At this point, it seems as though every business has pressed their face against the glass and looked into the cloud market. Some out of necessity, others for curiosity, and some because well, someone said they should. Regardless of the motivation, nearly every business is interested to know, “What are other businesses like ours doing when it comes to cloud?” I’ll tell you.

Every business wants to drive down cost, respond to requests faster, automate operations, right-size resources, drive tighter alignment between development and operations, reduce complexity, focus on outcomes and not infrastructure…the list goes on. There are myriad reasons why businesses just like yours have already moved some portion of their environment to the cloud – and they have an advantage because they’re already reaping those benefits. That begs the question: Where do we begin? I’ll tell you that, too. You first need a vision – a goal.

What’s Your Vision?

Do you remember when you first virtualized servers? Why did you virtualize? Chances are you had a goal or a vision for the new way that IT should deliver servers. You started with the easy ones first – the non-critical servers and lower risk workloads. Then as we all became familiar with things like distributed switching and the black magic of VMotion, we pushed the envelope. Before we knew it, we had adopted a virtualize-first policy. We started with static workloads and adapted to this new IT service platform. Most of the time, with the same technology partners, we expanded the virtualization effort. The same holds true for the cloud delivery platform, so you should pick a cloud partner that can grow with you.

Many businesses start with a static workload or discrete service. Take email, for example. Every business needs it, but few actually need to own it. I offer that the partner you choose for hosted messaging should also be able to host your other servers as well. It should be as easy as importing your OVFs and hydrating those next to your mail server. Running virtual desktops or virtualized apps? You no longer need to own the infrastructure those run on. Those virtualized desktops should sit next to your new virtual servers, which sits next to your messaging platform. You’re expanding that cloud effort just like you did with virtualization. You have to protect all of this, too.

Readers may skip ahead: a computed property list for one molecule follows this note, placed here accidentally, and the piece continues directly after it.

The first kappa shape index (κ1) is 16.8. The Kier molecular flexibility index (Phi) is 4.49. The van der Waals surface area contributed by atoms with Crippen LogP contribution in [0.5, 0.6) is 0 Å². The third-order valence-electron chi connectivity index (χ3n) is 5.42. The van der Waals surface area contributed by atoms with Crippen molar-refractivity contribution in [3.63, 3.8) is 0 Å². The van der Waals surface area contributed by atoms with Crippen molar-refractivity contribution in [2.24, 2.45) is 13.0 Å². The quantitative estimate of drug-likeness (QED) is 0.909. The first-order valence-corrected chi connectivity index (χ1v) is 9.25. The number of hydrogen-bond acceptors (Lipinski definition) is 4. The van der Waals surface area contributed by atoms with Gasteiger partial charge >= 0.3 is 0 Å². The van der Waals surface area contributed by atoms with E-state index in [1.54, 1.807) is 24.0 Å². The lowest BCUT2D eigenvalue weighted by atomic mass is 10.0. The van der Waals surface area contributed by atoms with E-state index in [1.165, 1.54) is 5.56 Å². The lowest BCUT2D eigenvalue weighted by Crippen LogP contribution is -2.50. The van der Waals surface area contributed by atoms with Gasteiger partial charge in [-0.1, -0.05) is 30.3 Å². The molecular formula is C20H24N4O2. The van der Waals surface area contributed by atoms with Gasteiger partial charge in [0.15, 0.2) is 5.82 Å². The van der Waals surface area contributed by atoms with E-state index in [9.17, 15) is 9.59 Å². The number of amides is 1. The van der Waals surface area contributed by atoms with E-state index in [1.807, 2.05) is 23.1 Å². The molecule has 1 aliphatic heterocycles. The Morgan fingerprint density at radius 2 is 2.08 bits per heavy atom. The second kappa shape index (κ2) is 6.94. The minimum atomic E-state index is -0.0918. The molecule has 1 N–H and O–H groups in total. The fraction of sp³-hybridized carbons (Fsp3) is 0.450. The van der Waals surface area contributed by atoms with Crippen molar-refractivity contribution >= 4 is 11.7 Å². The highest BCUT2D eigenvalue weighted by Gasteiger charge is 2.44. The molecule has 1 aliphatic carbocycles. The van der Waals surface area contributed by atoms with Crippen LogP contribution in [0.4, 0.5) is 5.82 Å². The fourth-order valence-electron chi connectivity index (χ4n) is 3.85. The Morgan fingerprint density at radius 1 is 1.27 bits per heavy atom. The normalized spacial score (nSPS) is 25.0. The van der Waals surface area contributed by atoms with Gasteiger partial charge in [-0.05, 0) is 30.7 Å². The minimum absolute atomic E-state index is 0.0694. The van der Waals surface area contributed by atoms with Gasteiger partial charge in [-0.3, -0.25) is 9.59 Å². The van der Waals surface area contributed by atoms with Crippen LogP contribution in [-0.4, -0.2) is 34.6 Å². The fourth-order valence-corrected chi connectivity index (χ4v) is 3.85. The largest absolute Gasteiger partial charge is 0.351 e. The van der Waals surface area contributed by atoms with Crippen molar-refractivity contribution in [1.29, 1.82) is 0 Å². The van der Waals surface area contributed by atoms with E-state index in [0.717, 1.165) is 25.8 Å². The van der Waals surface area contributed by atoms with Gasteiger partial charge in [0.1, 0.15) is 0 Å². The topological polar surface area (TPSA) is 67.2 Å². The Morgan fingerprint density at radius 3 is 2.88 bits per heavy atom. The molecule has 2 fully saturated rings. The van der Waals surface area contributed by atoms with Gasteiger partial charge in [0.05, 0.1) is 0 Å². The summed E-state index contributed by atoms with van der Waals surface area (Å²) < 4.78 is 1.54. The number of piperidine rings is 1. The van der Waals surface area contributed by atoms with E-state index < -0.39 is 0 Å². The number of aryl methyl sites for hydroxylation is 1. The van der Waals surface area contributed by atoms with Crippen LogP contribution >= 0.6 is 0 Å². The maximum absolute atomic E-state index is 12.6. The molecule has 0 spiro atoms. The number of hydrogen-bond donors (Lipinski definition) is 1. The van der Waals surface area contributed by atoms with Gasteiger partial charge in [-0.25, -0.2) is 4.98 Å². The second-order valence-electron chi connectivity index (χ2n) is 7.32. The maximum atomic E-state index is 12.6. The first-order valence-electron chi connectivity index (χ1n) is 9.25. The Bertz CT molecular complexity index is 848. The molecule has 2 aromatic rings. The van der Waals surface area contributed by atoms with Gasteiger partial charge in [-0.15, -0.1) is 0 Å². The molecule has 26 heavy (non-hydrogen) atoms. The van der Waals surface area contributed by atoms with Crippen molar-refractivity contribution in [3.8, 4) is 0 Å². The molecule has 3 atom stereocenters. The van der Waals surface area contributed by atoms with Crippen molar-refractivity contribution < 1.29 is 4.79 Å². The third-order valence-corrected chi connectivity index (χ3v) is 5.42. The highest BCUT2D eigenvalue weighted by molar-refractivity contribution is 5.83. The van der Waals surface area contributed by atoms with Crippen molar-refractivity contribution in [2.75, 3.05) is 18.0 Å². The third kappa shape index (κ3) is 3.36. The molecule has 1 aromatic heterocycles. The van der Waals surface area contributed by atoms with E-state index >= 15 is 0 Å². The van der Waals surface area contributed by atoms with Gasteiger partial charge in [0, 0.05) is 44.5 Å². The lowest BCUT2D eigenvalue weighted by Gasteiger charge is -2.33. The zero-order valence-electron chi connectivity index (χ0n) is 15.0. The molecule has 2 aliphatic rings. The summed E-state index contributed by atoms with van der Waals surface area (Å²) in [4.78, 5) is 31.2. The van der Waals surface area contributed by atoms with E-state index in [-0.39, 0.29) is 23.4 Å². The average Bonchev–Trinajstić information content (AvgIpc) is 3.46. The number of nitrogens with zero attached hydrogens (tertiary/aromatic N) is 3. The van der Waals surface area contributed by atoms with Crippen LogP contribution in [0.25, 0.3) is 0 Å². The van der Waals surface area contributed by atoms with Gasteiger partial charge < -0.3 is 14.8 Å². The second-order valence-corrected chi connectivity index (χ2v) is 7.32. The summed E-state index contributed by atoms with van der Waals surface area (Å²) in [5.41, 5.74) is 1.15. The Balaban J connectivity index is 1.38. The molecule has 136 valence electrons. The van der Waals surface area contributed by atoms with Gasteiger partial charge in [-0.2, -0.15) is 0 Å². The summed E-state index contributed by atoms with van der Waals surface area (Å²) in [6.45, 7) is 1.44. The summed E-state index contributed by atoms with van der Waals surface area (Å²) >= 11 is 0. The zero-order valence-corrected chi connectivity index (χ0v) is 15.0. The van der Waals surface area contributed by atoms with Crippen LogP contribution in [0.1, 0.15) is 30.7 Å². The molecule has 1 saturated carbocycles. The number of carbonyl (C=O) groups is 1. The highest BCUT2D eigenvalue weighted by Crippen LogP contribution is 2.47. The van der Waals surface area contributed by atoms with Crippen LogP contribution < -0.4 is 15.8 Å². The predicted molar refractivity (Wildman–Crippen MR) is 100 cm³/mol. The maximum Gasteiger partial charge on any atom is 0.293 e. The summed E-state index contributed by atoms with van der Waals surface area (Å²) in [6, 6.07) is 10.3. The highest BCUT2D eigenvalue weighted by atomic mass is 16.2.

Staying Safe

Just because you’re in the cloud now doesn’t mean you abandon best practices with regard to back-up and disaster recovery. True, the infrastructure should be fault tolerant and highly available – that’s one of the benefits of moving to the cloud. However, the cloud partner you select should be able to deliver a DR solution that supports your RTOs and offers data protection options that align with your RPOs. If you’re going to make a migration to the cloud, be strategic. The cloud should be a technology partner.

So, what should you be doing in regards to cloud? Find a partner that maps to your vision. The cloud partner should be a strategic partner. Firms like Evolve IP are delivering the full complement of cloud services, starting with hosted Exchange, all the way through hosted voice and contact center, and everything in between. That’s strategic. So, while everyone wants to know what everyone else is doing, I encourage you to step into the market with your vision and find a trusted partner. When you can articulate your vision and find the partner that can grow with you, and protect your interest along the way, you’ll no longer have to worry about what everyone else is doing in the cloud – you’ll have already figured it out.

For the latest in cloud trends, check out BizTech Magazine. Also, don’t forget to sign up for the CDW Solutions Blog monthly e-newsletter to stay on the cutting edge of tech news.

As always, feel free to leave a comment below with any questions.

This blog post brought to you by:

Evolve_tag

Leave a Reply

Your email address will not be published. Required fields are marked *

You may use these HTML tags and attributes: <a href="" title=""> <abbr title=""> <acronym title=""> <b> <blockquote cite=""> <cite> <code> <del datetime=""> <em> <i> <q cite=""> <s> <strike> <strong>